Long-term treatment with lithium has improved memory and learning in rats.
Lithium is present naturally in many water systems and was once considered an elixir. It has long been used to treat bipolar disorder, but researchers have also started exploring its role in dementia.
Crews clean up debris in a neighborhood flooded by Hurricane Harvey in Beaumont, Texas, Sept. 26, 2017.
AP Photo/David Goldman
Epidemiologists study disease outbreaks in populations to determine who gets sick and why. In the wake of this year's hurricanes, they are assessing impacts from mold, toxic leaks and other threats.
Depression doesn’t lead to heart disease, as some people suggest, but it’s a sign that you might be at risk of it.
If you're 45 or older and have depression, new research suggests you may need to ask for a heart check when you next see your doctor.
Artificial light has transformed the night sky, a change researchers continue to link to health problems.
Fabio Falchi et al
Study uses satellite data to add to growing evidence that nighttime light exposure raises risk of breast cancer, with the strongest link among young women.
Australia’s policies on preventing heart disease are based on outdated research from the US.
While we must put in place effective measures to protect against the malicious use of personal data, not using the information collected about Australians comes at a cost.
For the decolonisation of knowledge to be successful, it must be driven by critical thinking.
Phrases like “knowledge production” conceal the fact that knowledge answers to something beyond itself and beyond us. To produce knowledge is to find out about something.
Long-term studies help us prevent the type of diseases that would otherwise land us in hospital.
Long-term studies help identify new risk factors for disease and how we might address them.
The public in Sierra Leone was proactive in reporting suspected Ebola cases.
The power to overcoming Ebola was in public awareness by performing simple yet basic infection prevention and control measures like washing hands, isolation and reporting suspected cases.
Statistics and probability can sometimes yield mind bending results.
Sometimes statistics and probability can produce unexpected or counter-intuitive results. If we're hoping to use numbers to make good decisions, we should be wary of the traps.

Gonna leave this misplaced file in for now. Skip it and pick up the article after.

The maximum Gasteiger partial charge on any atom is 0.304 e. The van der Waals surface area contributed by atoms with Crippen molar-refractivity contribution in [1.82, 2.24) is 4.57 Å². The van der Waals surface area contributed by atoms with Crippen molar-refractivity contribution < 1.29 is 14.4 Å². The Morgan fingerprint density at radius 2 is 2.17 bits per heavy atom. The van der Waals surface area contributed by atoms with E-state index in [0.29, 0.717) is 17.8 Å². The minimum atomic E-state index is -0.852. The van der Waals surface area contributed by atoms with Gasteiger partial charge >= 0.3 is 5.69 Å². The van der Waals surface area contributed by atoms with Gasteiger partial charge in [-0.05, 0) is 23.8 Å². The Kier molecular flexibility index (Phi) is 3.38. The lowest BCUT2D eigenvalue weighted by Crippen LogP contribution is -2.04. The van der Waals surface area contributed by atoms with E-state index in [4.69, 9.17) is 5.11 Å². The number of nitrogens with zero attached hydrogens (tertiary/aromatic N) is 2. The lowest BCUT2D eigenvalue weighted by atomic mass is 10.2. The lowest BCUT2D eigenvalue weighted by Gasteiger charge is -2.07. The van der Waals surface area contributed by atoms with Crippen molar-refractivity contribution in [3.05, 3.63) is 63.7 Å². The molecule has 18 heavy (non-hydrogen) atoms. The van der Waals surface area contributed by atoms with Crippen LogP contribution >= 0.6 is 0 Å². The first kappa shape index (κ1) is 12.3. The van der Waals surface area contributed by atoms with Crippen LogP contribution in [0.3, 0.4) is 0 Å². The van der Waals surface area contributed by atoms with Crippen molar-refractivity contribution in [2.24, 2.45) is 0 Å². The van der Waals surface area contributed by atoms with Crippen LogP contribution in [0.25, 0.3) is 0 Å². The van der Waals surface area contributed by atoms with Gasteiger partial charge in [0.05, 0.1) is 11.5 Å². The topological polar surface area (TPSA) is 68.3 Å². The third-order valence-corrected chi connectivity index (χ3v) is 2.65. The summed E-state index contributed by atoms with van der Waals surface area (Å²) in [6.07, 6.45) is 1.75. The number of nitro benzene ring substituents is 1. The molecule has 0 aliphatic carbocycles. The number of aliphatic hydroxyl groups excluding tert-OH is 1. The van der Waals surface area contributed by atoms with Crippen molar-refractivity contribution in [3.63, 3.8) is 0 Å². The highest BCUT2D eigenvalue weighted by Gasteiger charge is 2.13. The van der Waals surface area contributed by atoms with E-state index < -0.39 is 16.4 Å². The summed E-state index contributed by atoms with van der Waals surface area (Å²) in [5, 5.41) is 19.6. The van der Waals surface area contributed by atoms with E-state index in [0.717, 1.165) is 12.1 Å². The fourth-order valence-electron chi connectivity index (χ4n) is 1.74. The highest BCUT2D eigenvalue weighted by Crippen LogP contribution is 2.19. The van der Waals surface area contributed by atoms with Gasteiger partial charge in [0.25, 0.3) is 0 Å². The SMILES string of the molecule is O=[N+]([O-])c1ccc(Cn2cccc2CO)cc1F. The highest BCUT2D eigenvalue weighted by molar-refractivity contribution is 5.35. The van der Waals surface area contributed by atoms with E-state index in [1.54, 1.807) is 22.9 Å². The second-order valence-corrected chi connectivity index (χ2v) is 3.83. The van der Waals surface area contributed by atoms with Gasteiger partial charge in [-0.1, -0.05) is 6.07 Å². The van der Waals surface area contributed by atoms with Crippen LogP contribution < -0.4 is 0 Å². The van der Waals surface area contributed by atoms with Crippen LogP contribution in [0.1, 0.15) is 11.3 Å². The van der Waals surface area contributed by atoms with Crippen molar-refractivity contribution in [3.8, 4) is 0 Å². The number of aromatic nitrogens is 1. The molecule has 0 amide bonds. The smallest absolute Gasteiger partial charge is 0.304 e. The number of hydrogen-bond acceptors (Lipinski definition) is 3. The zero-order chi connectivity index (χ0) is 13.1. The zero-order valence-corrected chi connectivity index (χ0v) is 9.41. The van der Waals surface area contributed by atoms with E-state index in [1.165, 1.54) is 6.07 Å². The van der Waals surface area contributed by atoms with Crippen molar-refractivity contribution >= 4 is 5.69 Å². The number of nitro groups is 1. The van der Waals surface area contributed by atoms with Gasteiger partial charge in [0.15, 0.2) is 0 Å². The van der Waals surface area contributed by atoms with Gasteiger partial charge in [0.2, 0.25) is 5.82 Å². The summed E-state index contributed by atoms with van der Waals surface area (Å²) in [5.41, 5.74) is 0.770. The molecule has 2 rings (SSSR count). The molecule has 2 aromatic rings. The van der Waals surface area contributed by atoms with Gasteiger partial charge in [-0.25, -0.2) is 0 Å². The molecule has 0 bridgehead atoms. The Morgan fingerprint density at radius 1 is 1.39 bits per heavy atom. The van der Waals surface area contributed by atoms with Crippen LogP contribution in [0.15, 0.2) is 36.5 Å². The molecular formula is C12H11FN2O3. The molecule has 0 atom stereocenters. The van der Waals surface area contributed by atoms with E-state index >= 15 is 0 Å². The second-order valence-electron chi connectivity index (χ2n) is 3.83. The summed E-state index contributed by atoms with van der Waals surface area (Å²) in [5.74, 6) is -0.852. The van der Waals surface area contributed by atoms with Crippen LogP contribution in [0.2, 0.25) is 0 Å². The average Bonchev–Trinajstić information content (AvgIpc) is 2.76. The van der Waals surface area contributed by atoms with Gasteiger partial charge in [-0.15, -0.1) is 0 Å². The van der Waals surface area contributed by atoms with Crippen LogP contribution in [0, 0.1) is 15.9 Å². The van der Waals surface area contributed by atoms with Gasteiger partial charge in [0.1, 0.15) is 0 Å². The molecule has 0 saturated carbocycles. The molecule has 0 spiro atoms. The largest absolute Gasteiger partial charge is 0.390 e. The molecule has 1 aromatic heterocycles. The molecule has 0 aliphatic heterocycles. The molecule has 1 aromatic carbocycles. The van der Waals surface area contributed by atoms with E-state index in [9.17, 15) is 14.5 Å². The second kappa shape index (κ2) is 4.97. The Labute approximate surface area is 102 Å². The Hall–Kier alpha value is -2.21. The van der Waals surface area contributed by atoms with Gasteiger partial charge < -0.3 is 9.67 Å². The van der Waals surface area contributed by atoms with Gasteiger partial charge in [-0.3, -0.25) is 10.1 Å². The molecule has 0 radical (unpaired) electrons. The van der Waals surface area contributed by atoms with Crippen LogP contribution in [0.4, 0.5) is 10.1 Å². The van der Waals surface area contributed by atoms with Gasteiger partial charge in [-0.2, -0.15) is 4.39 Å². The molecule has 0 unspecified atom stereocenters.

A hospital nurse checks the temperature of all visitors in Conakry (Guinea) in 2014, at the height of the Ebola epidemic.
One year after the end of the West African Ebola epidemic, a study of survivors in Guinea shows what has been learned about the deadly virus, and what remains unknown.
What if it wasn’t back to the drawing board every year for a new flu shot?
Flu virus mutates so quickly that one year's vaccine won't work on the next year's common strains. But a new way to create vaccines, called 'rational design,' might pave the way for more lasting solutions.
We propose a different way to look at the factors behind chronic disease, like obesity and diabetes.
A new way of looking at what's behind chronic disease takes into account social, environmental and other factors, rather than blaming individuals.
IQ decline is highest among those who started using during adolescence and among the most persistent (daily) users.
After almost four-and-a half decades and from modest beginnings, the Dunedin study has evolved into one of the most significant long-term tracking studies in the world.
A pickup truck from the Department of Health fumigates in San Juan, Jan. 27, 2016.
It's hard to contain a mosquito-borne infection like Zika when the conditions are ideal for it to spread.
Alcohol use is traditionally higher among men than women but new evidence suggests this is changing.
Women are catching up to men in rates of alcohol consumption and this has important implications for how we think about our community response to harmful alcohol use.
Most cases of Zika are asymptomatic.
Airman Magazine/U.S. Air Force Photo/Tech. Sgt. Brandon Shapiro/Flickr
A computer model suggests that while more cases of Zika can be expected in the continental U.S. outbreaks will probably be small and are not projected to spread.
What could we do if a real-life zombie disease started to spread?
Patients and companions at the Cholera Treatment Center in Haiti, April 2015.
Andres Martinez Casares
Unless drinking water and sanitation infrastructure are improved, cholera could remain in Haiti indefinitely.
Observational scientists study subjects in real life, outside a controlled laboratory environment.
The randomised controlled trial is touted as the gold standard in medical research. But its controlled laboratory conditions are far removed from the messy realities of life.
Elementary school students about 13 miles from the Fukushima Daiichi nuclear power plant walk past a geiger counter in 2012.
Remediation will never get radiation to zero in the area affected by the 2011 meltdown at the Fukushima-Daiichi nuclear power plant. Rather than safety, the conversation should focus on acceptable risk.